Combining a bloom map with lidar-guided sprayers for precision chemical thinning is possible.
Just don’t expect to use the technology commercially any time soon.
“It’s really, really early days,” said Steve Mantle, CEO of innov8.ag, a Washington specialty crop agricultural technology startup.
Mantle and a team of tree fruit researchers just wanted to prove such a technology hack — combining tools from two different companies — could work. It did … mostly.
Fruit clusters were more consistent in size and distribution on the side of the orchard treated with the bloom-map-informed smart sprayer than on the other side, treated with traditional chemical thinning applications, Mantle said. However, it ended up with too much fruit overall. The traditionally thinned side of the orchard hit the overall crop load target.
The marriage of technologies was one of the focus projects for the third year at the Grandview Smart Orchard, one of two apple blocks in Washington outfitted with an array of sensors and precision tools, providing a testing ground for ag tech startups.
The Smart Orchard is hosted by Washington Fruit and Produce Co., which is considering removing the Honeycrisp block next year. Chiawana Orchards hosts another Smart Orchard block near Pasco. Research at the two sites is funded by the Washington Tree Fruit Research Commission.
The other two topics of focus were irrigation optimization and nutrient optimization.
During the first two years of the Smart Orchard project in Grandview, the Honeycrisp block showed a pattern of biennial bearing, prompting researchers to try the pairing of a bloom map with intelligent spray technology.
Lidar-guided sprayers use sensors to detect the presence and density of vegetation, adjusting nozzles — or turning them completely off — based on whether it has something to spray or not. Researchers used the system developed by the U.S. Department of Agriculture and commercialized in 2020 as a kit by Smart Apply of Indiana, which John Deere acquired this year.
During the spring, Mantle’s company used different sensors (camera and lidar) developed by Green Atlas of Australia to create a bloom map, denoting areas of high, medium and low density. He worked with Washington State University researchers to feed that map — or “shape file” — into John Deere operations software that guides the Smart Apply sprayer.
The idea was to let the machine adjust its spray rates of lime sulfur, the chosen thinner, based not only on vegetation but also on bloom density. Low-density areas would receive no chemical thinning treatment, high-density areas would receive a lot and medium-density areas in between.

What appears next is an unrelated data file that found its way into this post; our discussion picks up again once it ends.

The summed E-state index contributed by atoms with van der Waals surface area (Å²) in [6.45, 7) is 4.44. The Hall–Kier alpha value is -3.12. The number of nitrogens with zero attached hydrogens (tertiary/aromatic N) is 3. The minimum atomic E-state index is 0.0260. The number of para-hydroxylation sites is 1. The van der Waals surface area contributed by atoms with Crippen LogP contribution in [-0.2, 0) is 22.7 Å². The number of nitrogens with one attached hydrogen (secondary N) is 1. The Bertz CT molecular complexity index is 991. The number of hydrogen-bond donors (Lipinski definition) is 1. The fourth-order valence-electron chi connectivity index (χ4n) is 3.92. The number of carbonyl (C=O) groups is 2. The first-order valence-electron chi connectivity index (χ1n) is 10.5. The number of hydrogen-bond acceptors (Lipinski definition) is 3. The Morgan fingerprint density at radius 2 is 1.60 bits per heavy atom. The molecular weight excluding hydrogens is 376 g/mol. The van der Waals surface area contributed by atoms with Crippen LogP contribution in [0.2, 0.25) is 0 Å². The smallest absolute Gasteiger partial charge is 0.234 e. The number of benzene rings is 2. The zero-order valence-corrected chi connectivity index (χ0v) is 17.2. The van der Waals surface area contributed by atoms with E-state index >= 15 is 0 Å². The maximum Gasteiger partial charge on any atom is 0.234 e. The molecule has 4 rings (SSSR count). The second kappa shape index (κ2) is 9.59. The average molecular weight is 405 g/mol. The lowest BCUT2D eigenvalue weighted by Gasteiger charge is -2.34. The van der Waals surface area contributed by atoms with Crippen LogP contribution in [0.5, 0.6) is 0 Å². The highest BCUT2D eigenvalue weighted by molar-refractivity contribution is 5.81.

They got the combination to work, but the sprayer couldn’t toggle back and forth between high and medium density on the fly. Operators had to make multiple passes.
“It’s not in a place where most growers would be ready to apply it,” Mantle said.
Other equipment-makers in the Netherlands and New Zealand are working on the same idea — using a bloom map to inform a smart sprayer.
Uniformity is a good goal, but overall crop load is more important, said Gilbert Plath, a member of the Washington Fruit-owning family and the representative with the Smart Orchard project.
Crews treated the opposite side of the orchard like any commercial grower would: an airblast sprayer set to the rate of their choosing, higher than that of the experimental side. The more aggressive approach not only led to less fruit but an overall crop load closer to their commercial target, and therefore better fruit size, lower labor costs for hand thinning and most likely better return bloom next year, he said.
Ideally, in the future, the partners could replicate their research and hit the target crop load, Plath said.
“That would be a home run,” he said.
However, the researchers weren’t really trying to create a commercial tool, said Tory Schmidt, a program coordinator for the Washington Tree Fruit Research Commission. They just wanted to see if they could move in that direction.
As technology has grown more sophisticated over the years, growers have wondered if they could someday manage their orchards tree by tree to overcome inherent variability. However, maybe technology doesn’t have to take it quite that far, Schmidt said. Tools such as the bloom map combined with an intelligent sprayer might be able to break up a block into smaller sections, allowing growers to find a management “sweet spot.”
“It was just the next step down the path to being able to manage the horticultural needs in a more precise way,” Schmidt said.
—by Ross Courtney